OK I see what you mean. the 4th byte is not used so "08" is 2008 and I don't know why they use 4 bytes but it's given in UINT32 (in C) so I guess that's the reason as the microcontroller used is 32-bit.

                                Part of my code that reads the data from the GPS receiver goes like this;

                                sConvert2HEX = ""
                                For iLoop = 1 To Len(sTempGetComBuffer)
                                sTmp = Mid$(sTempGetComBuffer, iLoop, 1)
                                sConvert2HEX = sConvert2HEX & Right$("00" & Hex$(Asc(sTmp)), 2)
                                Next iLoop

                                where sTempGetComBuffer is what I got from the COM-port terminated with CRLF. :wavey:
                                Last edited by Natalie Angel; 15 Dec 2008, 09:22 PM.
                                If you don't know what the problem is, then you can't find the answer.

                                Comment


                                • #17
                                  Originally posted by Gösta H. Lovgren-2 View Post
                                  But don't you then have to convert the ASCII characters to Hex bytes which you then converty to a Date? I am at a loss how "30040800" gets converted to "30/04/2008" whether it's in Hex, Decimal, Ascii or Swahili.

                                  "30" & "04" I can see (decimal). It's the "0800" that has me hung up. If Hex it's equivalent to year 2048 in decimal.

                                  Can you just post the code snippet that does that? Thanks.
                                  The answer, of course, has to be is the date is represented in three bytes not four. "30 04 08" and 2000 is added to the third. The fourth byte "00" is maybe just noise and/or unrelated to the date data.

                                  There is a very serious drawback to this method. In less than 91 (92?)years it will be obsolete. Perhaps that's intentional. Sort of 1950's Detroit style built in automobile obsolescence. And we all know how that worked out.

                                  ==================================================
                                  "I'll moider da bum."
                                  Heavyweight boxer Tony Galento,
                                  when asked what he thought of William Shakespeare
                                  ==================================================
                                  It's a pretty day. I hope you enjoy it.

                                  Gösta

                                  JWAM: (Quit Smoking): http://www.SwedesDock.com/smoking
                                  LDN - A Miracle Drug: http://www.SwedesDock.com/LDN/

                                  Comment


                                  • #18
                                    The final and correct string for the date was using
                                    sConvert2HEX = sConvert2HEX & Right$("00" & Hex$(Asc(sTmp)), 2)
                                    2525F280504C4E3032323035384E303430040800260220001CE6A5
                                    I guess the key words here are "32-bit integer little endian" as expressed above. 30040800 hex/little endian should be read as 00080430 which looks like ISO format except that year 2000 is considered year 0. (Maybe, Gösta, that this protocol is meant to last a few generations? )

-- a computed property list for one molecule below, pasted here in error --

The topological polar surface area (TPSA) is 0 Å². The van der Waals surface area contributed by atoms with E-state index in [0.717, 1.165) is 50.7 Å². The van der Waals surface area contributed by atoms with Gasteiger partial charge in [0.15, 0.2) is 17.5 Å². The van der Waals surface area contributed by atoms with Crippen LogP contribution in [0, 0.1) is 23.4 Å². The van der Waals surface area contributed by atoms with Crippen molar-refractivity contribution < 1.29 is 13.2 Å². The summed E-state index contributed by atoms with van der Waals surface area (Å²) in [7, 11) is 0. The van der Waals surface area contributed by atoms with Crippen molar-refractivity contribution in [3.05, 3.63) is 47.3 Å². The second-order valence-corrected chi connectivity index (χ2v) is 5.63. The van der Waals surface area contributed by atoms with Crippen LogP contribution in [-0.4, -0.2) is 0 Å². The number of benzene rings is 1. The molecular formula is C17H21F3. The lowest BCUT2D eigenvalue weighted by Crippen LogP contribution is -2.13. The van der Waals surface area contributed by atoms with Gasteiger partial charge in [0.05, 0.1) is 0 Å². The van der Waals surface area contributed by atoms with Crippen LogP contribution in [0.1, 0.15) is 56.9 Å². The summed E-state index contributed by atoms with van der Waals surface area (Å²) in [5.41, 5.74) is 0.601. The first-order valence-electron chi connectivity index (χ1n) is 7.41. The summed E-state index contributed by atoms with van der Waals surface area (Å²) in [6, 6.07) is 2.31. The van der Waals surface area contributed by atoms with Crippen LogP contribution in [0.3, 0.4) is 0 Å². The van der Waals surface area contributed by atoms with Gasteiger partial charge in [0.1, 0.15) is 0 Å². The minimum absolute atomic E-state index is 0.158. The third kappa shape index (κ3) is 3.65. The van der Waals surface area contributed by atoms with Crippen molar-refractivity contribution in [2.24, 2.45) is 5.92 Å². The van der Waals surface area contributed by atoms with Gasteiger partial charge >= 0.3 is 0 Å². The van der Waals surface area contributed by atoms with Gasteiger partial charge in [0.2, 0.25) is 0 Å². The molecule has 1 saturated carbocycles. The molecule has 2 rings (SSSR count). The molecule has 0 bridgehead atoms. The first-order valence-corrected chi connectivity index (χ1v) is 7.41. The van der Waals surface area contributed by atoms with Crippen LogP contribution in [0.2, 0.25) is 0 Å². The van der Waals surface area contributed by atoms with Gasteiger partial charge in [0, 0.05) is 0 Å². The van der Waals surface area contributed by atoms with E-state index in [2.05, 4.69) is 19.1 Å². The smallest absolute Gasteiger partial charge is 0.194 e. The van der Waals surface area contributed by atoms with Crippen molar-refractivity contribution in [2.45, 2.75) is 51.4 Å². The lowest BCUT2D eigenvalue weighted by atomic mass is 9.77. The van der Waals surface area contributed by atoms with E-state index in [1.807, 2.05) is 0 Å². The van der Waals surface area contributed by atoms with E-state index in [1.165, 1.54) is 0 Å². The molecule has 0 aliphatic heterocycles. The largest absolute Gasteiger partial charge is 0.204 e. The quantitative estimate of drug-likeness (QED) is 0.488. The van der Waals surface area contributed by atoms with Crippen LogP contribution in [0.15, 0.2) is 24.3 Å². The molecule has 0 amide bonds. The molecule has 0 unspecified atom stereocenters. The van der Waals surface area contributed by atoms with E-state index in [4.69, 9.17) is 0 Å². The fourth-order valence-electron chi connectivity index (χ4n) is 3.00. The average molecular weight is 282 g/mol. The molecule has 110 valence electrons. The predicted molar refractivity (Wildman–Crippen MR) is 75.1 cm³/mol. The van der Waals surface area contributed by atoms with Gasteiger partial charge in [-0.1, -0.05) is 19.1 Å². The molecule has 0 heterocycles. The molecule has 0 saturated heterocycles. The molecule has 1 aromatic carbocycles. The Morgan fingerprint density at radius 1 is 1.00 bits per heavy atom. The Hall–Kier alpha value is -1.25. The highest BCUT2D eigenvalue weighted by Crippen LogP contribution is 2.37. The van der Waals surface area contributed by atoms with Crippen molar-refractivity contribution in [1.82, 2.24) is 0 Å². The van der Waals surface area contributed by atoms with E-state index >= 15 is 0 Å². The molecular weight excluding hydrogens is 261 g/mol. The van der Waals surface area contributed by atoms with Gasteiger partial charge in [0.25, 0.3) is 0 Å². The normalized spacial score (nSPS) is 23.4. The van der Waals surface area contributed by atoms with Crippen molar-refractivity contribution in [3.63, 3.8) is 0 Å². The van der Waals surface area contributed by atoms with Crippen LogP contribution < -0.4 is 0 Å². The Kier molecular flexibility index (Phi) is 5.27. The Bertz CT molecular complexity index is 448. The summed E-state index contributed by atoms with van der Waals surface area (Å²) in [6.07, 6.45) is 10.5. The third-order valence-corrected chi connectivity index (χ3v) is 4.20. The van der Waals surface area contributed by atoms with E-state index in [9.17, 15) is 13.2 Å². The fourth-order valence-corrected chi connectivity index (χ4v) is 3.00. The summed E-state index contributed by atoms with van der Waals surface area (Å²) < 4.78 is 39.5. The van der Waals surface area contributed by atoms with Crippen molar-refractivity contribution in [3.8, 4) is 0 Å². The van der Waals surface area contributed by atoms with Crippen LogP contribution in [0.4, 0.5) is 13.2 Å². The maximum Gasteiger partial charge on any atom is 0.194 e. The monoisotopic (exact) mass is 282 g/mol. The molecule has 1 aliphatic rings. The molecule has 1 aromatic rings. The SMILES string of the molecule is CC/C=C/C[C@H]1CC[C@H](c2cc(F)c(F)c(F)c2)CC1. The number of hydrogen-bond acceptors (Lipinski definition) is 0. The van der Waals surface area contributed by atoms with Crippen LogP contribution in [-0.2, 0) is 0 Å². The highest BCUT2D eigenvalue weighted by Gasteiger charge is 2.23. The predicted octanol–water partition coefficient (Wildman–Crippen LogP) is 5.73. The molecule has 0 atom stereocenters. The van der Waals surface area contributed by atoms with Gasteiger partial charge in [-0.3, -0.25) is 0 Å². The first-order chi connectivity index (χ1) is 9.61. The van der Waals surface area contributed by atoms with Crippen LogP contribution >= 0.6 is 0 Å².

Likewise, 26022000, as it should be read 00200226 where you either are to ignore the first two numbers (again) or they do allow for up to 9999 hours and then some minutes in their timing routines.

                                    This is a format called 'packed BCD' (BCD = binary coded decimal) which is quite common in the micro controller world and (Intel) assembler. Also worth noting, it is normal to vary the interpretation of each number in such binary sequences, as can be seen here (example picked as the string has a GPS origin):

                                    http://www.elgps.com/public_ftp/Docu...F_Protocol.pdf



                                    ViH

                                    Comment


                                    • #19
                                      Vidar, maybe the timing uses the API:
                                      Code:
                                      GetTickCount 'WinApi that keeps track of elapsed time 'reset every 49 days
                                      Which allows timing intervals covering days/weeks (as long as the 49 day boundry isn't crossed in the meantime).

                                      ... 30040800 hex/little endian should be read as 00080430 ...
                                      Can't be hex as &h30 = 48 decimal. (no month I know of has 48 days).

                                      ==================================
                                      "Even when all the experts agree,
                                      they may well be mistaken."

                                      Bertrand Russell
                                      ==================================
                                      Last edited by Gösta H. Lovgren-2; 16 Dec 2008, 08:59 PM.
                                      It's a pretty day. I hope you enjoy it.

                                      Gösta

                                      JWAM: (Quit Smoking): http://www.SwedesDock.com/smoking
                                      LDN - A Miracle Drug: http://www.SwedesDock.com/LDN/

                                      Comment


                                      • #20
                                        Can't be hex as &h30 = 48 dec...
                                        My bad. It is packed BCD, so it should have said binary.

                                        WinAPI? In a GPS? That would be embedded Windows, then, I presume. I haven't looked at what calls are available for embedded Windows ...

                                        ViH